The Unique Challenges of CMS Support, Part I
Content management systems are a little different from most enterprise software because they’re almost always heavily configured and customized. I know other software packages are too – CRM, for instance – but a lot of CMS installations are little more than API platforms, and they’re heavily coded against, so the customer has (or hires) developers that are integrating their code into the CMS code, and the two have to work together to produce a decent result.
This makes CMS support a bit of an odd bird. When something goes wrong, whose fault is it?
Assume you purchased Episerver to run your website, and you hired an implementation firm (like Blend) to integrate it. This is a common pattern, and I’d venture that external integrators are used for content management implementations more often than most other types of software.
To implement Episerver, we usually have to write code. We can do a lot at the server control level, but that’s still templating code. If you want more heavy customization, we write event handlers, plugins, full-blown modules, etc. We’ve done some semi-insane customization of Episerver installs.
Later, say you find an error – when you do Actions A, B, and C, in that order, you get an exception. Who do you contact about this – Episerver (the vendor) or Blend (the integrator)?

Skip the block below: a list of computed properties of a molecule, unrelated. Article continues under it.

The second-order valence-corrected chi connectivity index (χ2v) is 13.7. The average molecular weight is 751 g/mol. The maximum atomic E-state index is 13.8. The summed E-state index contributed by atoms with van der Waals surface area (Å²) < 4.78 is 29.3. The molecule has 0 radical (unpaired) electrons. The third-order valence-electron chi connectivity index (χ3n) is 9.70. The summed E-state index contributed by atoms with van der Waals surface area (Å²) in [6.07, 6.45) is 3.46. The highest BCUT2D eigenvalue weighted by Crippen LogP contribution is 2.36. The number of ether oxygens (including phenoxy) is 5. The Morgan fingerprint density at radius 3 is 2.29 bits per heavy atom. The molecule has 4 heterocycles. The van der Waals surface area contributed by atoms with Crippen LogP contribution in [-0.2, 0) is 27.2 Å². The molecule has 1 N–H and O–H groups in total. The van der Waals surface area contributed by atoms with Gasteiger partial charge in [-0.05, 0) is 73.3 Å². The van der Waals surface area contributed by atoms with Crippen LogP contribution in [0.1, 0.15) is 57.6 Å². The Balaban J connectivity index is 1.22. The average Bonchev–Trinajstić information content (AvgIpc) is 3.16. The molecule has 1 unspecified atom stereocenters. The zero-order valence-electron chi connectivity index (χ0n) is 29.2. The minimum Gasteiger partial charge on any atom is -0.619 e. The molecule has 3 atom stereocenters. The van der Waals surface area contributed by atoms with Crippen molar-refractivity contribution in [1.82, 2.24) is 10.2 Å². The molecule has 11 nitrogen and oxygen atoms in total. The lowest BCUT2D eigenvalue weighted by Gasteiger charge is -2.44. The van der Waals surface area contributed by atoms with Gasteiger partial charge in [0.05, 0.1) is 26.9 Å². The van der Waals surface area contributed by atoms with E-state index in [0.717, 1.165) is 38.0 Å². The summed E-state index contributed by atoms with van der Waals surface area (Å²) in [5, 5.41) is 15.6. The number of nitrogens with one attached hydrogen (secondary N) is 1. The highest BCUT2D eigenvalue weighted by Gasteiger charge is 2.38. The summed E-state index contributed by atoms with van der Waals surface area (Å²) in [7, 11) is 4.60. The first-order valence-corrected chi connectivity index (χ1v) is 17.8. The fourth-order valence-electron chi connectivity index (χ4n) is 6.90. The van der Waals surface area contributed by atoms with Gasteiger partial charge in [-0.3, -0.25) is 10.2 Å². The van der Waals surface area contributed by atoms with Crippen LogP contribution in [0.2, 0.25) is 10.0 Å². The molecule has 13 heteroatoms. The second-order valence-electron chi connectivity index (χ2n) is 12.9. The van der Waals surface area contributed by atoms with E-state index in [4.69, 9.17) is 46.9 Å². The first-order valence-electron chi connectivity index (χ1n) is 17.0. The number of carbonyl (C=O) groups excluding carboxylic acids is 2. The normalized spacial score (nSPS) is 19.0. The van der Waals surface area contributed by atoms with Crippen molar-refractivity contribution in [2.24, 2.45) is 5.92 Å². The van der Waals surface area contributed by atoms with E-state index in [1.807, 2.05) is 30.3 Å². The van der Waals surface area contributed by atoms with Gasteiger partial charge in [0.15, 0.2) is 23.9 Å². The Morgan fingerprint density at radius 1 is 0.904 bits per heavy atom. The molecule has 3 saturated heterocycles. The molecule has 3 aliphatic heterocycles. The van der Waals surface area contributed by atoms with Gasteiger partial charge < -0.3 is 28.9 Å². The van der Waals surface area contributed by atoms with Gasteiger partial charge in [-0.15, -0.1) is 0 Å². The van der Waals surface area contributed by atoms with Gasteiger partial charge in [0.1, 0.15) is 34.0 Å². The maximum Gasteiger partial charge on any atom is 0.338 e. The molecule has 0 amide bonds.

In my experience, you need to contact Blend. We implement several different systems, and – with some exceptions – the problem is usually always with something we did. Episerver is heavily QA’ed before release (I know this because I’ve seen their unit tests), and their code has the benefit of thousands of installations. However, the code we wrote for your website might just have been written for you specifically, so it’s much more likely that the problem lies here.
What this means, in a lot of cases, is that direct vendor support for CMS is pointless. You will call the vendor and explain the problem, and they will say “That’s not a problem with the software, that’s something your integrator did.” More likely, they’ll use the time-honored phrase “that’s an implementation issue.”
(Even if you implemented yourself, it doesn’t help. It just becomes something you did, rather than something your integrator did.)
We’ve had experience with companies that offer direct vendor support, and they often use it as a selling point. “We have a 1-800 number you can call whenever you have a problem…” This is a seductive pitch. What they don’t tell you is “…but 90% of the time we’re going to tell you it’s an implementation issue and you have to call your integrator.”
Are they being disingenuous? Perhaps, if they push direct support heavily during sales, knowing that most issues will be pushed off to the integrator. However, when the support call actually comes, that response is probably completely appropriate. The fact is, most problems are with the implementation, so when Vendor X tells you to call your integrator, they’re doing the only thing they really can do. They can’t be expected to debug the integrator’s code, so what other option do they have?